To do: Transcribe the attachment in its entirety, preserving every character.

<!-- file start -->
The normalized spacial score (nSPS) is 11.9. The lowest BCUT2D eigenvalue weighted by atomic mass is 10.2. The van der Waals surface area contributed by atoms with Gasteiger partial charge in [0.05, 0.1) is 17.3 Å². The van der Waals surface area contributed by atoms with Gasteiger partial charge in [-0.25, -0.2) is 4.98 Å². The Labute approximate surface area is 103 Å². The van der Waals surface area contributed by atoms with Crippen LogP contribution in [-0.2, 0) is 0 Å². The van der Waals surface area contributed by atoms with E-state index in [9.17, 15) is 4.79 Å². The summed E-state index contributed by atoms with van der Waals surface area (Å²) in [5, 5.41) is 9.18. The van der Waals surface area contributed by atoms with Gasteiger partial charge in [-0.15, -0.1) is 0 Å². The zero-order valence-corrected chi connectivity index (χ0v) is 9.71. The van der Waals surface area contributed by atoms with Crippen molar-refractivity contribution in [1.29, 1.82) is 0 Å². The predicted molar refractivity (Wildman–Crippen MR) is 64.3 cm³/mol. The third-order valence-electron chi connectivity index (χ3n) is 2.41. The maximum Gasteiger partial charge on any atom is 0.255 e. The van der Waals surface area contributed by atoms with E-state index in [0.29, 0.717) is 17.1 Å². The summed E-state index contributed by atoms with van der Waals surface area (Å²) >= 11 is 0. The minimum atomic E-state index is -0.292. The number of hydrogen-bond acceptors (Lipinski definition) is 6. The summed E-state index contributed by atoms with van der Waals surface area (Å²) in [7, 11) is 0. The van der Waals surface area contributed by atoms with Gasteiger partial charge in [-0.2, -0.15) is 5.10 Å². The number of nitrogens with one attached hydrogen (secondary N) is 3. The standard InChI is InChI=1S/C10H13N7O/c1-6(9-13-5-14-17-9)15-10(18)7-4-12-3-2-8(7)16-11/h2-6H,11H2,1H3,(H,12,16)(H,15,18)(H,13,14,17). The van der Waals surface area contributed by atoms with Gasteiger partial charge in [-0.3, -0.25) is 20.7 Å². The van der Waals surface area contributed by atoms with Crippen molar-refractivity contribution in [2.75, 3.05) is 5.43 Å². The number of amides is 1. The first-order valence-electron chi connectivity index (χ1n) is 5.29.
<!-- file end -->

The normalized spacial score (nSPS) is 11.9. The lowest BCUT2D eigenvalue weighted by atomic mass is 10.2. The van der Waals surface area contributed by atoms with Gasteiger partial charge in [0.05, 0.1) is 17.3 Å². The van der Waals surface area contributed by atoms with Gasteiger partial charge in [-0.25, -0.2) is 4.98 Å². The Labute approximate surface area is 103 Å². The van der Waals surface area contributed by atoms with Crippen LogP contribution in [-0.2, 0) is 0 Å². The van der Waals surface area contributed by atoms with E-state index in [9.17, 15) is 4.79 Å². The summed E-state index contributed by atoms with van der Waals surface area (Å²) in [5, 5.41) is 9.18. The van der Waals surface area contributed by atoms with Gasteiger partial charge in [-0.15, -0.1) is 0 Å². The zero-order valence-corrected chi connectivity index (χ0v) is 9.71. The van der Waals surface area contributed by atoms with Crippen molar-refractivity contribution in [1.29, 1.82) is 0 Å². The predicted molar refractivity (Wildman–Crippen MR) is 64.3 cm³/mol. The third-order valence-electron chi connectivity index (χ3n) is 2.41. The maximum Gasteiger partial charge on any atom is 0.255 e. The van der Waals surface area contributed by atoms with E-state index in [0.29, 0.717) is 17.1 Å². The summed E-state index contributed by atoms with van der Waals surface area (Å²) >= 11 is 0. The minimum atomic E-state index is -0.292. The number of hydrogen-bond acceptors (Lipinski definition) is 6. The summed E-state index contributed by atoms with van der Waals surface area (Å²) in [7, 11) is 0. The van der Waals surface area contributed by atoms with Gasteiger partial charge in [-0.2, -0.15) is 5.10 Å². The number of nitrogens with one attached hydrogen (secondary N) is 3. The standard InChI is InChI=1S/C10H13N7O/c1-6(9-13-5-14-17-9)15-10(18)7-4-12-3-2-8(7)16-11/h2-6H,11H2,1H3,(H,12,16)(H,15,18)(H,13,14,17). The van der Waals surface area contributed by atoms with Gasteiger partial charge in [-0.3, -0.25) is 20.7 Å². The van der Waals surface area contributed by atoms with Crippen molar-refractivity contribution in [2.75, 3.05) is 5.43 Å². The number of amides is 1. The first-order valence-electron chi connectivity index (χ1n) is 5.29.